Exploration has traditionally had as much to do with the banishment of myth as the discovery of reality. So while Columbus died thinking he had found a new route to the East Indies, the first Portuguese caravels pushing down the West African coast in the 15th century took the River Senegal to be a branch of the Nile. Legend and received wisdom experienced drawn-out deaths.
While explorers usually succeeded in killing off one type of legend, their exploits often created another. These days, books are constantly emerging on one of the Antarctic greats (Scott, Shackleton and Cherry-Garrard), on explorers of the Sahara, or the great navigators: Columbus, Cook and FitzRoy. The appetite for exploration cannot be fully sated by modern travellers, and accounts of past feats now meet the demand.
The American writer Nathaniel Philbrick has a passion for such legendary adventures. His last book, In the Heart of the Sea, recounted the story which was the basis for Melville's Moby -Dick; now he has chronicled the greatest US voyage of exploration, the "South Seas Exploring Expedition" of 1838-42.
The so-called "Ex.Ex" was an important feat of scientific exploration. Circumnavigating the globe, and charting the coastlines of Tierra del Fuego, 1,500 miles of Antarctica, the archipelagoes of Fiji and Hawaii, and the Columbia River in the Pacific North-West, it placed the Americans on an equal footing with other powers in the race to uncover the world. Philbrick's elegant and meticulously researched book does a fine job of showing how important the Ex.Ex was to the emergent American nation.
The survey of the islands of Fiji, for instance, was said to be essential because Americans had so much of the trade there. As a growing power, the US needed not only the kudos of active discoveries - such as the first sighting of the Antarctic continent, on this trip - but the expansion of commerce: something which exploration, from Columbus to Stanley, has always abetted.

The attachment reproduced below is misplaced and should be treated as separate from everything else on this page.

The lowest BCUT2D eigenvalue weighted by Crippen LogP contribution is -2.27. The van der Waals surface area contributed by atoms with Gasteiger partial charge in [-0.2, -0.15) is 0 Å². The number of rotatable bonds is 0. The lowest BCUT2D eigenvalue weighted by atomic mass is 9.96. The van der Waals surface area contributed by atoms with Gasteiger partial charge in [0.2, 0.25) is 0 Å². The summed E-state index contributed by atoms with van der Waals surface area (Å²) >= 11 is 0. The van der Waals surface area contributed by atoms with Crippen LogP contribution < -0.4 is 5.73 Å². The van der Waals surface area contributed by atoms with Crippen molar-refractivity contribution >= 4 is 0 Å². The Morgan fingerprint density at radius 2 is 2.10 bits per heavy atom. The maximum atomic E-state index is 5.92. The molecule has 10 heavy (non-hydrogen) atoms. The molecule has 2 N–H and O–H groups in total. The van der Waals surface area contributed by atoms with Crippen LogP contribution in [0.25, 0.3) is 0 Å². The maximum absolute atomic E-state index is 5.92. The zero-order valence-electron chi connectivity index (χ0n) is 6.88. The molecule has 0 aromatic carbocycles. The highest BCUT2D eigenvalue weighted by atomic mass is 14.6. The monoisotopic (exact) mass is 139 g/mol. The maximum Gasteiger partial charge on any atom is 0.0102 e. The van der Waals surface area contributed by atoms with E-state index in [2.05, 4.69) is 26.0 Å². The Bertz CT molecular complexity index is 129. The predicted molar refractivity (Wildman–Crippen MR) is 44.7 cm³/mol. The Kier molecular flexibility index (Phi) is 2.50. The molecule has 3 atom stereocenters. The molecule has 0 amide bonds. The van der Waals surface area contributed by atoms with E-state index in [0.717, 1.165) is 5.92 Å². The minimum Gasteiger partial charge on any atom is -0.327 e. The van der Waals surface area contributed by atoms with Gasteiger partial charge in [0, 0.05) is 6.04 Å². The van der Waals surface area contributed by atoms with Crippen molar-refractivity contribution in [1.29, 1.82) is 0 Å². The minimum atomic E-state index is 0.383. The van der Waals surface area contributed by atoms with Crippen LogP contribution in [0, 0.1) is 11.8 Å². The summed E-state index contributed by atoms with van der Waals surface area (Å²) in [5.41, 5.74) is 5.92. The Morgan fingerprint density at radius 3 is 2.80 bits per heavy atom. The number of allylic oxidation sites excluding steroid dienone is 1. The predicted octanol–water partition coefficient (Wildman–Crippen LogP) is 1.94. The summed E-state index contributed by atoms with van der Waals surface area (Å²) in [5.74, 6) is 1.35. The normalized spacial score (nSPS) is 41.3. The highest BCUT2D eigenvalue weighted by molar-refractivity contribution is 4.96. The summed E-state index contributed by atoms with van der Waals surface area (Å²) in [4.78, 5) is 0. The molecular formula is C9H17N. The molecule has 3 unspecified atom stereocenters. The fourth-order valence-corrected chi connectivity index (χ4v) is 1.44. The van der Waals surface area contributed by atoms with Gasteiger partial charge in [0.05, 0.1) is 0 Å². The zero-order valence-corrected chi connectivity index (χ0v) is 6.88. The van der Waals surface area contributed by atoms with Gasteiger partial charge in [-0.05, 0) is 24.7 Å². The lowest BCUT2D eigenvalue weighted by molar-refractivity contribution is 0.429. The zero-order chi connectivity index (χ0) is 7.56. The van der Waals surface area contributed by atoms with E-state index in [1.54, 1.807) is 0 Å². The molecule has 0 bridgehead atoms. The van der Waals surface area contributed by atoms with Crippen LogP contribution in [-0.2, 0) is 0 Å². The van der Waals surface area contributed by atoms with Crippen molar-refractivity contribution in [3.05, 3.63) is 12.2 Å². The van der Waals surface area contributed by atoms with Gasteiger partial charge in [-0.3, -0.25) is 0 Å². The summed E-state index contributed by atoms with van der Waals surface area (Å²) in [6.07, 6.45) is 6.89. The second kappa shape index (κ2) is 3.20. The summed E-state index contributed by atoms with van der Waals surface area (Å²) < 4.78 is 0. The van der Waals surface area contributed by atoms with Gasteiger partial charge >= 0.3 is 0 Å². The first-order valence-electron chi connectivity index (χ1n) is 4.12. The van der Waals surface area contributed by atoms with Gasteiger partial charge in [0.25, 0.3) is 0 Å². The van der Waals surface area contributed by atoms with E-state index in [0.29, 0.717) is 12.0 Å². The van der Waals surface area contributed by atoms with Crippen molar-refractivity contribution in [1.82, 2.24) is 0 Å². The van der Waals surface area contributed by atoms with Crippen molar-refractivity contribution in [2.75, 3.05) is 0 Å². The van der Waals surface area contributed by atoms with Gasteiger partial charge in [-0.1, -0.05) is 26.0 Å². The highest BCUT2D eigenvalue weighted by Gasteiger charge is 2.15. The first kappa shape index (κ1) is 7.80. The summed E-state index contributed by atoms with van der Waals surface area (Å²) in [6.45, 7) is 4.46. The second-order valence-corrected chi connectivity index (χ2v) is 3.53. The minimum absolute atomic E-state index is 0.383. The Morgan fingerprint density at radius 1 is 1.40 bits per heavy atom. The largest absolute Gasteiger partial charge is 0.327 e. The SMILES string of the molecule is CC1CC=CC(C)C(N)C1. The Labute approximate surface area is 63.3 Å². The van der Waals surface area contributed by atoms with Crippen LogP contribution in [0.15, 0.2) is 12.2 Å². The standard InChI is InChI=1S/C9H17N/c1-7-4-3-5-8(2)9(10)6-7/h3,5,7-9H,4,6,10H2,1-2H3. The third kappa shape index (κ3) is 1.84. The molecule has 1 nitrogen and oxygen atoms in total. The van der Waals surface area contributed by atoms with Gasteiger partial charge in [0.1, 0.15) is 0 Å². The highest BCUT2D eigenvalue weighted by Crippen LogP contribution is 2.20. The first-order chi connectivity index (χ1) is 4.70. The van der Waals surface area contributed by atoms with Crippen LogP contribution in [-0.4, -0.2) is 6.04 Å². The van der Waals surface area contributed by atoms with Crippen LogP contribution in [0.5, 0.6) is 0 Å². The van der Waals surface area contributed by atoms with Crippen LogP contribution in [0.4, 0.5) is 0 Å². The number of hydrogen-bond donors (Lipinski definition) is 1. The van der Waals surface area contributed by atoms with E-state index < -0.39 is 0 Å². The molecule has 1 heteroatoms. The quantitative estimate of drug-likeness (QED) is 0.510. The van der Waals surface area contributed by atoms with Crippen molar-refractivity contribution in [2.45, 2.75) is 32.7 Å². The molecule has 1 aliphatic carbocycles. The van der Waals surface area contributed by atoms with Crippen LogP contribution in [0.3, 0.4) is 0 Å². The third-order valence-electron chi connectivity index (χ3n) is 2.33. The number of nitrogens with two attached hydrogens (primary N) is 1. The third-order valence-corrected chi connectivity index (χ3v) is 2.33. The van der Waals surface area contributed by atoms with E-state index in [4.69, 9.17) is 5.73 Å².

This aim had to contend with the Ex.Ex's difficult leader, Charles Wilkes. In a searing portrait, Philbrick enters into Wilkes's emotions, and relations with others, with the expertise of a novelist. Wilkes was what Philbrick calls an archetypal martinet. He ruled by a combination of arbitrary dismissal, brutality and mendacity. The purpose was both to claim all the credit for the Ex.Ex, and win everlasting fame. Yet Wilkes's very ambition proved self-destructive; he created so many enemies that he faced a court-martial on his return.
There is something paradigmatic about the Ex.Ex. The first stages of the voyage, in Tierra del Fuego and Antarctica, were most enjoyed by the sailors, as they revelled in the ice-caps and wild coasts. In Fiji, the atmosphere soured. A provisioning trip to the village of Malolo turned into a bloodbath: the people, thinking the Americans were shooting at them, killed two sailors. The Americans, who thought Fijians were about to eat them, responded by razing Malolo to the ground.
Though voyages of exploration have traditionally been seen as romantic feats of derring-do, such mutual fear and incomprehension often led to this sort of tragedy. It seems to be no accident that scientific voyages such as the Ex.Ex concentrated on surveying the land, and gave short shrift to the peoples. As the philosopher Tzvetan Todorov memorably put it, Columbus discovered America, but not the Americans.
Philbrick's book brings the motivation and nature of exploration into sharp relief. Although set long in the past, his maritime subject resonates with modern concerns. Of all today's adventurers, it is possibly sailors who excite most interest. Epic stories from the oceans have become a regular feature of news bulletins and publishers' catalogues.
With all the land masses now known, the emptiness of the sea remains to be discovered. We know that, at least in in the ocean, our consciences will be free of those peoples who once terrified - and were terrified by - the legendary explorers.
Toby Green's book 'Thomas More's Magician' will be published by Weidenfeld & Nicolson next monthReuse content